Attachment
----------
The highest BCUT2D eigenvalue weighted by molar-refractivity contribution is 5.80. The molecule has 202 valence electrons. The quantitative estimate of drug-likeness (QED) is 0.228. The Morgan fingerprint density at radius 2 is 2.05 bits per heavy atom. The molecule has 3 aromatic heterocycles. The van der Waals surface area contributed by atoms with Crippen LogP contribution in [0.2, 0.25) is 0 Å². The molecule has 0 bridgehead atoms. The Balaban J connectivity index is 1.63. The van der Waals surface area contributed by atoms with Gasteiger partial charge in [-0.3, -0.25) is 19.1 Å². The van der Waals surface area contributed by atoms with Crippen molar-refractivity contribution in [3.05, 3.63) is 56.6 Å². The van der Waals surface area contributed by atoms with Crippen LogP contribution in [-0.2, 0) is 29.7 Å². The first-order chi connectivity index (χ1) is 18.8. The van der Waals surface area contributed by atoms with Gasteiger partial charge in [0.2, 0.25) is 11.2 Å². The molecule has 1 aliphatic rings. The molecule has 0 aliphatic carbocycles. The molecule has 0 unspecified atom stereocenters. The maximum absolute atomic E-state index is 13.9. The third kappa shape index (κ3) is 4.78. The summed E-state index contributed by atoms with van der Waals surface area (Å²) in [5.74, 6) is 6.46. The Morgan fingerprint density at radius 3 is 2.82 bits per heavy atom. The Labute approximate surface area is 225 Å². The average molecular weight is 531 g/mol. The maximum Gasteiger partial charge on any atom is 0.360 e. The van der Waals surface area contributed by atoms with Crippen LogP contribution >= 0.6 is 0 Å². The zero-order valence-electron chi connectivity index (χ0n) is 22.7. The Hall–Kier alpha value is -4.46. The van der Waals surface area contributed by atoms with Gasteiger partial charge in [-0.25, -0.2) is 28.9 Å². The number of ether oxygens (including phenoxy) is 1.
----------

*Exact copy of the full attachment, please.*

The highest BCUT2D eigenvalue weighted by molar-refractivity contribution is 5.80. The molecule has 202 valence electrons. The quantitative estimate of drug-likeness (QED) is 0.228. The Morgan fingerprint density at radius 2 is 2.05 bits per heavy atom. The molecule has 3 aromatic heterocycles. The van der Waals surface area contributed by atoms with Crippen LogP contribution in [0.2, 0.25) is 0 Å². The molecule has 0 bridgehead atoms. The Balaban J connectivity index is 1.63. The van der Waals surface area contributed by atoms with Gasteiger partial charge in [-0.3, -0.25) is 19.1 Å². The van der Waals surface area contributed by atoms with Crippen molar-refractivity contribution in [3.05, 3.63) is 56.6 Å². The van der Waals surface area contributed by atoms with Crippen LogP contribution in [-0.2, 0) is 29.7 Å². The first-order chi connectivity index (χ1) is 18.8. The van der Waals surface area contributed by atoms with Gasteiger partial charge in [0.2, 0.25) is 11.2 Å². The molecule has 1 aliphatic rings. The molecule has 0 aliphatic carbocycles. The molecule has 0 unspecified atom stereocenters. The maximum absolute atomic E-state index is 13.9. The third kappa shape index (κ3) is 4.78. The summed E-state index contributed by atoms with van der Waals surface area (Å²) in [5.74, 6) is 6.46. The Morgan fingerprint density at radius 3 is 2.82 bits per heavy atom. The Labute approximate surface area is 225 Å². The average molecular weight is 531 g/mol. The maximum Gasteiger partial charge on any atom is 0.360 e. The van der Waals surface area contributed by atoms with Crippen LogP contribution >= 0.6 is 0 Å². The zero-order valence-electron chi connectivity index (χ0n) is 22.7. The Hall–Kier alpha value is -4.46. The van der Waals surface area contributed by atoms with Gasteiger partial charge in [-0.25, -0.2) is 28.9 Å². The number of ether oxygens (including phenoxy) is 1.